However, Bolton reports growth in the numbers taking logistics courses. Dr Mathew Shafaghi, director of postgraduate programmes at Bolton University says: “Numbers on our evening study MSc in Logistics and Supply Chain have grown by over 60 per cent over the last two years and enquiries are up on this time last year.”

Coleman points out that Bill Oakes, northern regional officer for the CILT is working with part of the LEA in Lancashire to promote the industry. “More of the same, or perhaps direct contact with schools careers service would be good.”

He also point out that: “The Independent newspaper recently published a ‘Logistics and Transport’ careers guide, sent to all schools careers services. Again, industry support for this sort of venture is good.”

When speaking about the improvements that need to be made in terms of recruiting new talent and young people into the industry, Woodburn says that more emphasis needs to be placed on the managerial/professional elements of the sector.

“The emphasis on “industry” may give the wrong impression to some. In addition, it’s important to make clear the wide range of careers that are available in logistics.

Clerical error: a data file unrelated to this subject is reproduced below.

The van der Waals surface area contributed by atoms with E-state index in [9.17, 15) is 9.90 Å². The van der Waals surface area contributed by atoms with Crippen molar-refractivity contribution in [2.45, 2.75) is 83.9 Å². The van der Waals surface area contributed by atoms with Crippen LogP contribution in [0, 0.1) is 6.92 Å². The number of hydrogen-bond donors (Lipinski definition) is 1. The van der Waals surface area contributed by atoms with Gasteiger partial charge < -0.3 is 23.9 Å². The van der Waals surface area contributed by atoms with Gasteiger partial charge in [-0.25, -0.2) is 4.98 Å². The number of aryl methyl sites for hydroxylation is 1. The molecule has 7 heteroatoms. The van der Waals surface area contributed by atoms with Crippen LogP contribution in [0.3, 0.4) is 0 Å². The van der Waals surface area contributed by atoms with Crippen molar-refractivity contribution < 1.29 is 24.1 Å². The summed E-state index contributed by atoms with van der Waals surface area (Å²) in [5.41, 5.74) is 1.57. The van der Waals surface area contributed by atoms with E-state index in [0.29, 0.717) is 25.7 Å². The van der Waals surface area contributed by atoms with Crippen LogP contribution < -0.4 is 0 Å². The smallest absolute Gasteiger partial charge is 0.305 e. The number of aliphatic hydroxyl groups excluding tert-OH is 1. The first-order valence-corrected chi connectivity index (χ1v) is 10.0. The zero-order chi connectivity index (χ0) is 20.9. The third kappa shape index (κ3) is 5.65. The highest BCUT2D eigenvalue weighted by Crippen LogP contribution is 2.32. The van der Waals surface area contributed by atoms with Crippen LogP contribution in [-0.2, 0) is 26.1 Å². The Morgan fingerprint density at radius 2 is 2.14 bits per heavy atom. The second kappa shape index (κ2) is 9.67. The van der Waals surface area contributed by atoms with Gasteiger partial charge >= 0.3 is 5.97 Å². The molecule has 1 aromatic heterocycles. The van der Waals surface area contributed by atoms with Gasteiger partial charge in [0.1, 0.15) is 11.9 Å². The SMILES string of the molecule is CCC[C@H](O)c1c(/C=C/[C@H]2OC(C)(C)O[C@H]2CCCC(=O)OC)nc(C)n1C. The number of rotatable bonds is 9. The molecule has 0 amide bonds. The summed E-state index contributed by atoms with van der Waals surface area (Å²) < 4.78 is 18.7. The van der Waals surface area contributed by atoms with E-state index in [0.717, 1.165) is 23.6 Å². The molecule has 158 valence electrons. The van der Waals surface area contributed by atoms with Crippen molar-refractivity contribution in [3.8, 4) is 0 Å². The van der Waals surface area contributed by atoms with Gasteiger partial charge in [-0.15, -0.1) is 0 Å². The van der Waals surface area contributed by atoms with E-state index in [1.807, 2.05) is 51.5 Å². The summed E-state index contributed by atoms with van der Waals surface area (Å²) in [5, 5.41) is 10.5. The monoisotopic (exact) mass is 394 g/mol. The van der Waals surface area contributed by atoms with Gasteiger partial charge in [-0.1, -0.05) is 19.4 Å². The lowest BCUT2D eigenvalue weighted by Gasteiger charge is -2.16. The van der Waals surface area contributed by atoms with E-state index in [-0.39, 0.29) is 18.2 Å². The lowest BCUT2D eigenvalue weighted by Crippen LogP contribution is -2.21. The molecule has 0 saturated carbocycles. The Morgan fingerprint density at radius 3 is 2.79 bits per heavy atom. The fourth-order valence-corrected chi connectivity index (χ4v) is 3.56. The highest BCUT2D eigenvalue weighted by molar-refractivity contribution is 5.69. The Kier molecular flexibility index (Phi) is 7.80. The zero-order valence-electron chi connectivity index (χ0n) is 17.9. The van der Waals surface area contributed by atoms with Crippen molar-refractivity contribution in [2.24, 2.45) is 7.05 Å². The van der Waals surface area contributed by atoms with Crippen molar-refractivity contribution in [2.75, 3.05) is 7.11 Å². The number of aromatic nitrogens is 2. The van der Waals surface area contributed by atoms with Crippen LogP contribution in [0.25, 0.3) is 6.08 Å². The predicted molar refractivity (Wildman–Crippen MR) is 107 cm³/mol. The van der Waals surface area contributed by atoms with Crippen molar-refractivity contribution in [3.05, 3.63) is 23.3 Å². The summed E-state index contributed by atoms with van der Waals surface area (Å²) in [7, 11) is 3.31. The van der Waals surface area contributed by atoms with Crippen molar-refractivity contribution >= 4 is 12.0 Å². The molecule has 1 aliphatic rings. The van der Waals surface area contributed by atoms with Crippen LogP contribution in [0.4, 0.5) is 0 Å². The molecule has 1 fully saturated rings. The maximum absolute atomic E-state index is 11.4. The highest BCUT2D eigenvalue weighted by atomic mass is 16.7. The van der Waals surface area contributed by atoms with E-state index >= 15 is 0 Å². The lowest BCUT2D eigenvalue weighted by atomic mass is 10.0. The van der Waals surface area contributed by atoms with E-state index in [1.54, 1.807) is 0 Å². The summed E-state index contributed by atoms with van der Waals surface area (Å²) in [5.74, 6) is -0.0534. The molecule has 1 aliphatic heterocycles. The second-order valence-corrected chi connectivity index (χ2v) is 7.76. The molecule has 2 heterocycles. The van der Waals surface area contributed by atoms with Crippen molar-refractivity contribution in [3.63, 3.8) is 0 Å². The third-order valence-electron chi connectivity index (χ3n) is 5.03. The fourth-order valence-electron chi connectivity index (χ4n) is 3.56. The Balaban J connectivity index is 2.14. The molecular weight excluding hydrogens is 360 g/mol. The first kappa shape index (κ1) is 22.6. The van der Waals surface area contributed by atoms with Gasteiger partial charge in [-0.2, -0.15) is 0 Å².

“At a more practical and individual company level, companies could be more active in offering placements or company projects to students, with potential mutual benefits resulting e.g. the company then has direct access to graduating students.”

Speaking about Cranfield, but it could be applied to the UK as in general, Christopher says: “We tend to attract students from around the world. British students unfortunately are in a minority.”

He goes on to say that there is currently a big demand for logistics courses from China and most students go back abroad after completing the full-time course.